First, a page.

VIPAAR, which stands for Virtual Interactive Presence in Augmented Reality, is commercializing a UAB-developed technology that provides real-time, two-way, interactive video conferencing.
UAB orthopedic surgeon Brent Ponce, M.D., performed a shoulder replacement surgery Sept. 12 at UAB Highlands Hospital in Birmingham. Watching and interacting with Ponce via the VIPAAR technology was Phani Dantuluri, M.D., from his office in Atlanta.
Ponce wore Google Glass during the operation. The built-in camera transmitted the image of the surgical field to Dantuluri. The VIPAAR technology allowed Dantuluri to see exactly what Ponce saw in the operating room and introduce his hands or instruments into the virtual surgical field. At the same time, Ponce saw Dantuluri’s hands and instruments in his heads-up display, along with his own field of view, as a merged-reality environment.
“It’s not unlike the line marking a first down that a television broadcast adds to the screen while televising a football game,” said Ponce, associate professor in the Division of Orthopaedic Surgery . “You see the line, although it’s not really on the field. Using VIPAAR, a remote surgeon is able to put his or her hands into the surgical field and provide collaboration and assistance.”
The two surgeons were able to discuss the case in a truly interactive fashion since Dantuluri could watch Ponce perform the surgery and simultaneously introduce his hands or instruments into Ponce’s view as if they were standing next to each other during the case.
“It’s real-time, real-life, right there, as opposed to a Skype or video conference call, which allows for dialogue back and forth but is not really interactive,” said Ponce.
UAB physicians say this kind of technology could greatly enhance patient care by allowing a veteran surgeon to remotely provide valuable expertise to less experienced surgeons. VIPAAR owes its origins to UAB neurosurgeon Barton Guthrie, M.D., who some 10 years ago grew dissatisfied with the current state of telemedicine.
“It’s not unlike the line marking a first down that a television broadcast adds to the screen while televising a football game. You see the line, although it’s not really on the field. Using VIPAAR, a remote surgeon is able to put his or her hands into the surgical field and provide collaboration and assistance.”
“The paradigm of the telephone consultation is, ‘Do the best you can and send the patient to me when stable,’ while the paradigm with VIPAAR’s technology is ‘Get me to the patient. Let’s get my expertise and experience to the physician on the front line,’ and I think we can implement that concept with these technologies,” Guthrie said.
Ponce says VIPAAR’s capabilities allow the remote physician to point out anatomy, provide guidance or even demonstrate the proper positioning of instruments. He says it could be an invaluable tool for teaching residents or helping surgeons first learning a new procedure.
“This system is able to provide that help from an expert who is not on-site, guiding and teaching new skills while enhancing patient safety and outcomes,” he said. “It provides a safety net to improve patient care by having that assistance from an expert who is not in the room.”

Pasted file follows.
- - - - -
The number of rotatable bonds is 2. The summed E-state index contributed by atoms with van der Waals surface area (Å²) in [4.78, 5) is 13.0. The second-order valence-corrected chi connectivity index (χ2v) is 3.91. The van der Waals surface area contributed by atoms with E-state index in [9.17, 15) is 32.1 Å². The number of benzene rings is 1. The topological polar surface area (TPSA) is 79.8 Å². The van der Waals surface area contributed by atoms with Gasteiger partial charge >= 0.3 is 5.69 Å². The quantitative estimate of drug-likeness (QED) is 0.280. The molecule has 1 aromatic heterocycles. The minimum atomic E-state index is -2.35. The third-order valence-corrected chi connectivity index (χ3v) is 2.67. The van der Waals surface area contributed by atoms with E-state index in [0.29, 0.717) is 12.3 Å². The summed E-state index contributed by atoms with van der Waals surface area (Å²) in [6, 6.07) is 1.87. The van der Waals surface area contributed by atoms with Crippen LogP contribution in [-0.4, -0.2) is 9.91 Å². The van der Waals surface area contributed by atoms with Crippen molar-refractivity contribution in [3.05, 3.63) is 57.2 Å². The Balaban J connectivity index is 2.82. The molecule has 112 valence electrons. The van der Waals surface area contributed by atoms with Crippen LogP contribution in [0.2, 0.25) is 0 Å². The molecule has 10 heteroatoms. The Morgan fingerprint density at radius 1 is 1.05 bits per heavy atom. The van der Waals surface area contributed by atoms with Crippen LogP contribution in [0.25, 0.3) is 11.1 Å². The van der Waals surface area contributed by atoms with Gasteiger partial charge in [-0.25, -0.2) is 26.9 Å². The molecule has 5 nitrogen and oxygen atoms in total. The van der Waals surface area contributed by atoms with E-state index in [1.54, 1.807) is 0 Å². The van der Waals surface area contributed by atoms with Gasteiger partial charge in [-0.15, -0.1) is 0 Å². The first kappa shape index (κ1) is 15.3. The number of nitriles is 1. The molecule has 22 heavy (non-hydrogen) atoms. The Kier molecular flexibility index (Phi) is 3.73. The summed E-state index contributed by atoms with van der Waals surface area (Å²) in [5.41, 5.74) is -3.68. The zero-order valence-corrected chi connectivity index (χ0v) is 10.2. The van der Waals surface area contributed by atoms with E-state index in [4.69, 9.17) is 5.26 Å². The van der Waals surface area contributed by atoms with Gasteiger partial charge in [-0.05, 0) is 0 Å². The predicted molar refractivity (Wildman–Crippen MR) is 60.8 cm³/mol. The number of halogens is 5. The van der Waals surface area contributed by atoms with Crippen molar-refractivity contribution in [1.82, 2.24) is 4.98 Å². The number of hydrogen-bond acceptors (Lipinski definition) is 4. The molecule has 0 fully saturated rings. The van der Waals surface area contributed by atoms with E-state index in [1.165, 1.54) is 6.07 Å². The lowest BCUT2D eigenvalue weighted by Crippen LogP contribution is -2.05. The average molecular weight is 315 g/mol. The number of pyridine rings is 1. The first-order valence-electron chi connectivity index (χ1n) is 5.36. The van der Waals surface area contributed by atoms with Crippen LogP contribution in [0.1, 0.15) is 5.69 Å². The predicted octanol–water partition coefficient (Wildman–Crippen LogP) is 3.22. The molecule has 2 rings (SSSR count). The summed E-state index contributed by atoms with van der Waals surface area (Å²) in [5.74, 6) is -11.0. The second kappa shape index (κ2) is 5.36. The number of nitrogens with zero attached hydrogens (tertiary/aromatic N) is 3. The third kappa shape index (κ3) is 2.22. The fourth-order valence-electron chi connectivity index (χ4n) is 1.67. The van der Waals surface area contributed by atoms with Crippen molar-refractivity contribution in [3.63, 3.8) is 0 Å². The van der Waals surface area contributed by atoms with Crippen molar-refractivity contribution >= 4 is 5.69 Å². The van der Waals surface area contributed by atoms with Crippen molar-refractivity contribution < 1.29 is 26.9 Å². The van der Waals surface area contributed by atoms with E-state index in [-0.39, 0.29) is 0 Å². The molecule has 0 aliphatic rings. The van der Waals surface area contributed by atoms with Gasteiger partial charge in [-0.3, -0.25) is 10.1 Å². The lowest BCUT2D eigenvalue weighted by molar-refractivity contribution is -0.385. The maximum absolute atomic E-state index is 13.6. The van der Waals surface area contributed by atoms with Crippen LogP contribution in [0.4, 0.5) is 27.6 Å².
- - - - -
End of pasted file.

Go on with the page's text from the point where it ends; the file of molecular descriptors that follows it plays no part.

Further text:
In 2003, Guthrie approached the Enabling Technology Laboratory in UAB’s Mechanical Engineering Department, which was already at work on virtual, interactive technologies, with the idea of using two-way video to enhance surgery. VIPAAR licensed the resulting technology and launched operations at Innovation Depot, a technology business incubator partnered with UAB.
“VIPAAR brings experts or collaborators to the site of need, in any field where a visual collaboration would be beneficial,” said Drew Deaton, CEO of VIPAAR. “VIPAAR uses video on mobile devices to allow experts or collaborators to connect in real time and not only see what might need to be fixed, corrected or solved, but also be able to reach in, using tools or just their hands, and demonstrate. It’s like being there, side by side with someone when you might be a thousand miles, or 10 thousand miles away.”
Deaton says the increase in availability and speed of high-speed Internet and cellular networks globally and in rural areas will only increase the use of this technology. He says potential applications for VIPAAR go beyond medicine and surgery. Field service is a burgeoning area, from a service call to fix a heating system to keeping an industrial manufacturing process online and running.
“When there is a need, the time to respond and resolve an issue is critical in the field service world,” Deaton said. “VIPAAR is helping field service engineers solve problems as fast as possible and get their customers up to speed as fast as possible.”
VIPAAR’s mobile video platform is available today, while Google Glass is in beta testing. Ponce and Dantuluri were pleased with the results of their interactive collaboration. Adjustments will be needed to fine-tune the marriage between VIPAAR’s video platform and Google Glass; but the promise of useful, interactive collaboration is drawing ever closer. Deaton calls it one more step on the technology evolutionary ladder.
“Today, we can’t imagine having a smartphone without the capability to take picture or record a video,” he said. “Five years from now, I can’t imagine anyone trying to solve a visual problem without having a knowledgeable, live expert reach in and help just as if he or she were there in person.”